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The resource‐based view (RBV) has been used on various industry studies. To examine the resources required to thrive in the private housing development sector in Malaysia…
The resource‐based view (RBV) has been used on various industry studies. To examine the resources required to thrive in the private housing development sector in Malaysia, the RBV was similarly utilised. Using a combination of mailed questionnaires and face‐to‐face interviews, the study identified and ranked fourteen resources by virtue of their ability to exploit opportunities and/or neutralise threats, or in short, value. While the ranking of some of the resources echoe similar past industry studies, others interestingly did not, perhaps due to the unique characteristics of the industry, or even country. New players to the industry can take stock of the findings to maximise their chances of success. The paper ends by recommending that the study be repeated in Malaysia, this time with many more respondent, to confirm the findings. It also proposes that similar studies be conducted in other countries to enable cross‐country comparisons to be made.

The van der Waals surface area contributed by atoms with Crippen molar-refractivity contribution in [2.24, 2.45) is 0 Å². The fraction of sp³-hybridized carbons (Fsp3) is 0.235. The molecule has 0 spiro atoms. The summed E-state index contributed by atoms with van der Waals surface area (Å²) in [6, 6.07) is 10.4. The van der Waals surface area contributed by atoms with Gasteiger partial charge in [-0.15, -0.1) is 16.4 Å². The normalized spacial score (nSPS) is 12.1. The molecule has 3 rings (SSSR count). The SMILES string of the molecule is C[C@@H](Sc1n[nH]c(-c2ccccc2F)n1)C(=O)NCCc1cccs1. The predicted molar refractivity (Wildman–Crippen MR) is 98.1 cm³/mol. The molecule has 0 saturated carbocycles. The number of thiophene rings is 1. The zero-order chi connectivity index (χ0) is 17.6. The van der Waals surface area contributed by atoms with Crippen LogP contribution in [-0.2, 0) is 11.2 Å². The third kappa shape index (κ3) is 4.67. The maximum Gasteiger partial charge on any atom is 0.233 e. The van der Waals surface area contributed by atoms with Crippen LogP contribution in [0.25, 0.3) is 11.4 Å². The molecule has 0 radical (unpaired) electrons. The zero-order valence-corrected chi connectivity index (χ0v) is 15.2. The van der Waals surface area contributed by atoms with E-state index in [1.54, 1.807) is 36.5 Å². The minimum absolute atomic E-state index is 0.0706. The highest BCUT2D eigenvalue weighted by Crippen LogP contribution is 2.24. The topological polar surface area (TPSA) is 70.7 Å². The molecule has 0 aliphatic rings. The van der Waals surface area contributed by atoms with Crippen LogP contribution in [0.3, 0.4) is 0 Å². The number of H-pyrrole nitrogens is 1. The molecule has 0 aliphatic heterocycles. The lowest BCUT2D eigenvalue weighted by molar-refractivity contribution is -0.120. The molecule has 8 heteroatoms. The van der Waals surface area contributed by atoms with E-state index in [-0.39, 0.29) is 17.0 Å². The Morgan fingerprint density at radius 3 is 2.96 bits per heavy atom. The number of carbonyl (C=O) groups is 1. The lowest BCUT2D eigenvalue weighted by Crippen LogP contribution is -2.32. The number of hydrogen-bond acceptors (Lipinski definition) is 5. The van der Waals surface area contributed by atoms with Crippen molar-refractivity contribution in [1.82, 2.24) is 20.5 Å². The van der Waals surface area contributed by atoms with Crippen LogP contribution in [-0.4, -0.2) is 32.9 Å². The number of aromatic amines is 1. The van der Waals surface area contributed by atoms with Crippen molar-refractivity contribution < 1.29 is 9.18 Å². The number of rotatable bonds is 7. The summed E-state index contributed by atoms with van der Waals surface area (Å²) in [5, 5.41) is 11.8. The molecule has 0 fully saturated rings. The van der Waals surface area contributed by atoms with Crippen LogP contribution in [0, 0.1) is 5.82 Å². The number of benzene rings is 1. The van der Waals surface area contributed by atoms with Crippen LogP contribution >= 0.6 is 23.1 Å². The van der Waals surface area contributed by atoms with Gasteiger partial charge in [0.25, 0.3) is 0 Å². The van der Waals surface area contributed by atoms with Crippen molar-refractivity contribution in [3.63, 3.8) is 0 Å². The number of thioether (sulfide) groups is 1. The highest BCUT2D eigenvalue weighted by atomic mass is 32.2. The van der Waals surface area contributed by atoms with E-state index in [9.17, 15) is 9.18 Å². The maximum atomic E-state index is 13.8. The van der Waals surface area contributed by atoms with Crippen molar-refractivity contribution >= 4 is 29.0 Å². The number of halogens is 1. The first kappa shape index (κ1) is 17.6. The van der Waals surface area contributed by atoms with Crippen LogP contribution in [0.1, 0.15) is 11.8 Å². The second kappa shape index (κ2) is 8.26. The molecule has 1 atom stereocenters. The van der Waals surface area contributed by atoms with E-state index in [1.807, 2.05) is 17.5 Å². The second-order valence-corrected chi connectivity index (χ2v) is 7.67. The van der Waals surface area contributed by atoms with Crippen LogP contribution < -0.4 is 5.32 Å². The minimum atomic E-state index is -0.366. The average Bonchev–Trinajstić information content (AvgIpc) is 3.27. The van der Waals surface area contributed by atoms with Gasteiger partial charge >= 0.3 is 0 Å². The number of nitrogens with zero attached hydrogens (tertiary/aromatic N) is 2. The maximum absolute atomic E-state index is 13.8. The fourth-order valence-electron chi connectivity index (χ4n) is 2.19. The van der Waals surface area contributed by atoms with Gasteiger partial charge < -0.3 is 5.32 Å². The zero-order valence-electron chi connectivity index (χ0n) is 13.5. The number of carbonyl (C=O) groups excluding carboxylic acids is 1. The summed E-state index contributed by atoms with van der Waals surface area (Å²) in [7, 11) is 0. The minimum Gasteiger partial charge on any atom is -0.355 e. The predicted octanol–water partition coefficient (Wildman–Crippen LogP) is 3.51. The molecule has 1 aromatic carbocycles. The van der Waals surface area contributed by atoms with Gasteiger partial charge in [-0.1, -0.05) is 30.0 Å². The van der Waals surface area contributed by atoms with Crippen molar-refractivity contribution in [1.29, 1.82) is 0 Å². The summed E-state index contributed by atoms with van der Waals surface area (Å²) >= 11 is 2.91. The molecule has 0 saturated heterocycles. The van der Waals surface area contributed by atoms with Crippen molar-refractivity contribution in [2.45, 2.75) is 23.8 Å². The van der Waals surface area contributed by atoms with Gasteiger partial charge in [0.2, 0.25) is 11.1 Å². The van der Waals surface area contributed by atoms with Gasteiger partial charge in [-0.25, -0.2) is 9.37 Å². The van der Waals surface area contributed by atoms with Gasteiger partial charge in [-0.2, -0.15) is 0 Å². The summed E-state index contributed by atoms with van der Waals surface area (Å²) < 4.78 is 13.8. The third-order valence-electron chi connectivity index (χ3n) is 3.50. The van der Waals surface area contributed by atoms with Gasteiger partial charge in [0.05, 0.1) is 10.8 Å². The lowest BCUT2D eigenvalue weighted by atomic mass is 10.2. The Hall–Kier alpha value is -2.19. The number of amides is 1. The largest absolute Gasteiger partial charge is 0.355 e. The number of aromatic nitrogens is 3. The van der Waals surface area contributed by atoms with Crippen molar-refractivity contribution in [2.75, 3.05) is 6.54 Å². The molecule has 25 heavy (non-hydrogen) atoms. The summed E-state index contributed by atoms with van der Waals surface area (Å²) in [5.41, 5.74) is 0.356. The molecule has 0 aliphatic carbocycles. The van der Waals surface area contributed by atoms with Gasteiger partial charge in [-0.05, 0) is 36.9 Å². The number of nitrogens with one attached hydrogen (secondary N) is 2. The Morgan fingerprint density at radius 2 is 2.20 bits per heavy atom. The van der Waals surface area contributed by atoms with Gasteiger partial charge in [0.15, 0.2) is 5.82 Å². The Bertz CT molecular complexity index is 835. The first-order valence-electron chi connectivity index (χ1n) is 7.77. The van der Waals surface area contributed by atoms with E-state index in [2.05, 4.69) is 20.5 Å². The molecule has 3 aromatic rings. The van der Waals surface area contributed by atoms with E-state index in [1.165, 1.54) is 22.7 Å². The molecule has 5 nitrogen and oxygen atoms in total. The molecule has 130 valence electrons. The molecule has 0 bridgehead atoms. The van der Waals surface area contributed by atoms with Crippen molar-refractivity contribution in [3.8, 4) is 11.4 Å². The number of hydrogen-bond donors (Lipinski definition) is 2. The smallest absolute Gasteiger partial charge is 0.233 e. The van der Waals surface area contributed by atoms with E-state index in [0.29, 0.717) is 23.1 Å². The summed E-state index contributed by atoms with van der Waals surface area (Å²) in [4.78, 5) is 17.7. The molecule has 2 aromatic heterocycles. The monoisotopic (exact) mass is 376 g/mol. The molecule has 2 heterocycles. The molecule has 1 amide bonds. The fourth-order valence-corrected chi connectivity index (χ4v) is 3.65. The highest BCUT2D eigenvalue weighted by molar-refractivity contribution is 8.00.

Using the resource‐based view, a study was conducted to identify resources required to successfully compete in the Malaysian housing development industry. Data was…
Using the resource‐based view, a study was conducted to identify resources required to successfully compete in the Malaysian housing development industry. Data was collected using postal questionnaires and interviews. From the statistical tests done on the data, it was found that variation in certain firm characteristics influenced the value the respondents attached to certain resources. In addition, the more housing segments the developers operated, the more emphasis are given to organisational strategy and policies. There is an inverted‐U relationship between product diversification and trade secrets and innovation, with the maximum value at four housing segments. The housing developers that practise strategic management emphasised significantly more on management expertise and experience than those that did not. No variation in the value attached to resources was found when the other two firm characteristics, i.e. legal status and geographical diversification, were examined. Given the small number of companies that participated in the study, the results should be treated with circumspect. What the study provided though are grounds for more in‐depth study to be conducted.